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Does anyone know who is the current owner of the vacant land next to the northwest quandrant of Public Square that used to house 1 and 33 Public Square, where the Ameritrust Tower was planned to be? Is it owned by Jacobs? A few years ago there were plans by Hines to develop a 20 story building there, but that plan seems to have faded with the economy... Also, does anyone know the current value of the land? When I do a property search of 1 Public Square or 33 Public Square on the County Auditors website for Real Property, nothing comes up...

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^I think Jacobs group still owns it.  It's made up of a bunch of parcels, but looks like the auditor's info is all under parcel # 101-07-008 if you want to look it up.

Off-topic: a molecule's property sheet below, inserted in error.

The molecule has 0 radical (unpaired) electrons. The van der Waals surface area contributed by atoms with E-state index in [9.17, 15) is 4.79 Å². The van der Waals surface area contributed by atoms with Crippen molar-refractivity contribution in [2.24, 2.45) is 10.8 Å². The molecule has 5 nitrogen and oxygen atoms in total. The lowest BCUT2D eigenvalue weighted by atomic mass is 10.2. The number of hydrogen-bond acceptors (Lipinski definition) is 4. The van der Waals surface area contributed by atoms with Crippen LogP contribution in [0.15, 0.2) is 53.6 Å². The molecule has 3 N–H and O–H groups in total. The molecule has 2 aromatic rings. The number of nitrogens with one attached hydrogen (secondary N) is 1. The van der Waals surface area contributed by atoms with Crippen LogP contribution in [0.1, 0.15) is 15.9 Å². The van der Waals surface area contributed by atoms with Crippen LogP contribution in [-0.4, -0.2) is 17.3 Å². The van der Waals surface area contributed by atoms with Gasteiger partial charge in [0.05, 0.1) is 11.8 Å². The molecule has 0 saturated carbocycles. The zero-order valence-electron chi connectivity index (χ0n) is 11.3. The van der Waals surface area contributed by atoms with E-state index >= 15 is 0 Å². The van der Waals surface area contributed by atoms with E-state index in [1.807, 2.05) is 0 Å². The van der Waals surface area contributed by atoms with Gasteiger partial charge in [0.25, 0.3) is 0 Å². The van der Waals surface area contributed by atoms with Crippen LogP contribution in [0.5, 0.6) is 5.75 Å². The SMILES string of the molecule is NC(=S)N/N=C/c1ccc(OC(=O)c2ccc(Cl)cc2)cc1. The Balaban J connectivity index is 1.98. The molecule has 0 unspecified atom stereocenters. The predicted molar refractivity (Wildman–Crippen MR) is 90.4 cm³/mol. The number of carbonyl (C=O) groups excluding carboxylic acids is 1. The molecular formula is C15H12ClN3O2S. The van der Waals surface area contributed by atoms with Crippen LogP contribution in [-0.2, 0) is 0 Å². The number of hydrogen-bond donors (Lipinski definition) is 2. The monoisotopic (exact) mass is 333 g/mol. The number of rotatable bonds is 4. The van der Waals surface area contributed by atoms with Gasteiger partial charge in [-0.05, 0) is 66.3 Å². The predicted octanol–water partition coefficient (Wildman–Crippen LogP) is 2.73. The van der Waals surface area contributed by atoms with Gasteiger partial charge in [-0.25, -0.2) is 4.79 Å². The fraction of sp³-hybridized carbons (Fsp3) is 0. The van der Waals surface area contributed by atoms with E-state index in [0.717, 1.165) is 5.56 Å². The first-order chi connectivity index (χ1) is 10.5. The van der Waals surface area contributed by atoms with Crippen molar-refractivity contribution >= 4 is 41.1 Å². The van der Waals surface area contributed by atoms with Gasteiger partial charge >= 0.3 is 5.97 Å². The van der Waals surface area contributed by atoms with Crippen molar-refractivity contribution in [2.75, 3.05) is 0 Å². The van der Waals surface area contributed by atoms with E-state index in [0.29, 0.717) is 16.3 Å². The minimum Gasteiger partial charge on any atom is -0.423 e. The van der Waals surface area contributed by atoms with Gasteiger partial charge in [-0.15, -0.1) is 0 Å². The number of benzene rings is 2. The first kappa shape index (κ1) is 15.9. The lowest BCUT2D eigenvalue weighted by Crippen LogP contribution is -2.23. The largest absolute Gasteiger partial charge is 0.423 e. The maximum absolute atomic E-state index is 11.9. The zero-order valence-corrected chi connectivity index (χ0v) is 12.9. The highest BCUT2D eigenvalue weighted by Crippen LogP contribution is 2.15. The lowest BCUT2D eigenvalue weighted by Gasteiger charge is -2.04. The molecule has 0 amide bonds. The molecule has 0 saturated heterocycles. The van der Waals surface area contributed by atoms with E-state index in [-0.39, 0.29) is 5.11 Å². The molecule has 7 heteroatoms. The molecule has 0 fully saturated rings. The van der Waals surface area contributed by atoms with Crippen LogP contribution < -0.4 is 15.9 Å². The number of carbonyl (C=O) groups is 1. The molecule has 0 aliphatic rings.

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Thanks--found it using the parcel ID number. Looks like over $1MM in delinquent property taxes! And yes, it looks like Jacobs is still the owner. They have a different name on the county auditor's web site, but it has the same address of Jacobs in Westlake.

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Thanks--found it using the parcel ID number. Looks like over $1MM in delinquent property taxes! And yes, it looks like Jacobs is still the owner. They have a different name on the county auditor's web site, but it has the same address of Jacobs in Westlake.

 

Can the city/county "foreclose" on a property to recover delinquent taxes?